After being denied entry to a bar and having their I.D.’s withheld by the bouncer, Brittany (Annabelle Dexter-Jones) and Allyson (Jordan Lane Price) run into Joe (Kip Pardue), an older man who manages to get their I.D.’s back. Naturally, they want to party and convince Joe that they should all go back to his place for some fun. They flirt, tease, drink, and offer Joe advice on his cheating girlfriend. Then feelings and power come into play and the night takes a turn for the wild and unexpected.
The Nymphets is all about the struggle for power between the young and old, the wild and the restless, and man and women. Full of many societal reflections, the film provides an honest approach to its characters and their ever-changing ways as the night goes on. There are many allusions to the Nymph’s of Greek Mythology and their stunning beauty which lures men in, but we’re also seeing a masochistic man fight off the sweet songs which he knows will mean the end of something in his life. By the film and evening’s end, you’ll know more about yourself and the characters.
I was fortunate to have the opportunity to sit down with Director Gary Gardner and part of the cast and we discussed what this film is really about and how it will affect its audience. The film really is quite honest with its exploration of innocent flirting which could lead to manipulation and even some domination on both ends. We see the power shift from the lovely (and sometimes obnoxious) young ladies to the older and more “up-tight” man and that snowballs the rest of the human emotions that follow. Making that leap to one big decision is going to define these people in their own eyes and the eye’s of everyone involved. We need to be cautious with the choices that we make, but we must also realize that there is no right decision. Gardner effectively communicates this in 75 minutes and draws the audience in to discover themselves as they observe the nuances of each characters decisions.
Kip Pardue’s portrayal of Joe is one of the more crucial elements of the film, as we find ourselves judging his character, yet also relating to his frustrations. Pardue goes to great lengths to get into bed with one of the girls, but their teasing grows old and is something he doesn’t have time for. He brings realistic reactions into the film and makes it very simple to understand his character. He’s totally right for being frustrated when the girls play games with him, but he also makes some questionable choices when it comes to how he handles gaining back the power they stole. More than that, Pardue embodies anyone who has gone to great lengths to acquire anything, as well as anyone who has ever grown tired of manipulation and humiliation.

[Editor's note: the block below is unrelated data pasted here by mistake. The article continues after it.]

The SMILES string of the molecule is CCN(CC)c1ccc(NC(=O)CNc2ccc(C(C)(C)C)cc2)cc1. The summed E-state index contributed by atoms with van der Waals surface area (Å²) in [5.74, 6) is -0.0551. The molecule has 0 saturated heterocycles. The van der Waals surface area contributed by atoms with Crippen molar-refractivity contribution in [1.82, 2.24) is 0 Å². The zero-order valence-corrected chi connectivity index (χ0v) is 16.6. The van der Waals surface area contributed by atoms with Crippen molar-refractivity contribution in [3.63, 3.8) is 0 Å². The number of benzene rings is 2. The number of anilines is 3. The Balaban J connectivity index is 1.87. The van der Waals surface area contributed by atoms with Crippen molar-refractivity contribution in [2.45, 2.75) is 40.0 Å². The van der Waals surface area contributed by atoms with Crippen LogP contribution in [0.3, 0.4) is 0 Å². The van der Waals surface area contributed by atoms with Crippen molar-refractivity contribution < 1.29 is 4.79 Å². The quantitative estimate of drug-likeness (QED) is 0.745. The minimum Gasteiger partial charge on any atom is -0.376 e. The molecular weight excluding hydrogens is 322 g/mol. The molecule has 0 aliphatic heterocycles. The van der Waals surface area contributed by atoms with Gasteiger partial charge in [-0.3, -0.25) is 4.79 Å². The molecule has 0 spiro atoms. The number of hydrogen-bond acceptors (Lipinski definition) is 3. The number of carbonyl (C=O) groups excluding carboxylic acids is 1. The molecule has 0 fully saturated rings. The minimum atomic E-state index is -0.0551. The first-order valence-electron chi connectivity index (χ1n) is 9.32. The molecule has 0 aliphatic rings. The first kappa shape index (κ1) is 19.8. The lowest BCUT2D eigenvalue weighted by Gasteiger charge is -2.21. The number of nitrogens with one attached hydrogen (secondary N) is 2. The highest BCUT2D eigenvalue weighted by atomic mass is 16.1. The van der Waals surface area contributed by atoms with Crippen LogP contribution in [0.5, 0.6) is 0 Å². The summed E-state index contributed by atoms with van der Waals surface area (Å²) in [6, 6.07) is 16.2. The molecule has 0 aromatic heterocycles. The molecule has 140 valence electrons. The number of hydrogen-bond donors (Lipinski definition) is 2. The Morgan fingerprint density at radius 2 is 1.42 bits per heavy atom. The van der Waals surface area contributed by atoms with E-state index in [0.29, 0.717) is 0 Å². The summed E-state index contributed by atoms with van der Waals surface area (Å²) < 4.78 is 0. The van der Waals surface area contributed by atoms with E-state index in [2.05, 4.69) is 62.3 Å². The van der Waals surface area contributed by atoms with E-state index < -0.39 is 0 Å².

Jones and Price may seem very similar in the beginning, but time and distance away from one another brings forth their true independent character in front of Pardue. When she’s not taking pills to get high and influencing Pardue to screw things up with his girlfriend, Jones reveals a softer side to her free-spirited attitude and says more with her eyes than she does throughout the whole film. The spark she finds with Pardue is meaningful, but she finds herself conflicted because she knows that Price is falling for him. That internal conflict ultimately distances her from Pardue, making way for Jones and her naive nature to get closer with him. Jones inexperience ultimately controls her actions, but the beast known as curiosity continuously compels her to get closer to Pardue. They’re both still huge teases, but there’s justifiable reason that they both act that way.
The Nymphets works incredibly well if you’re truly honest with yourself and the people with whom you surround yourself. It’s always uncomfortable when you relate to certain aspects of life that aren’t all that great, but people make mistakes and those moments don’t define us. They certainly do stick with us, however, and that’s part of the point that Gardner was trying to get across. In 75 minutes, barely longer than an episode of True Detective (since we’re discussing part of the human condition), Garland and his exceptional cast say and do all that they need to make this film more than worth the watch. This film may not appeal to everyone and your own insecurities will definitely surface, but this film is a short and sweet treat you deserve.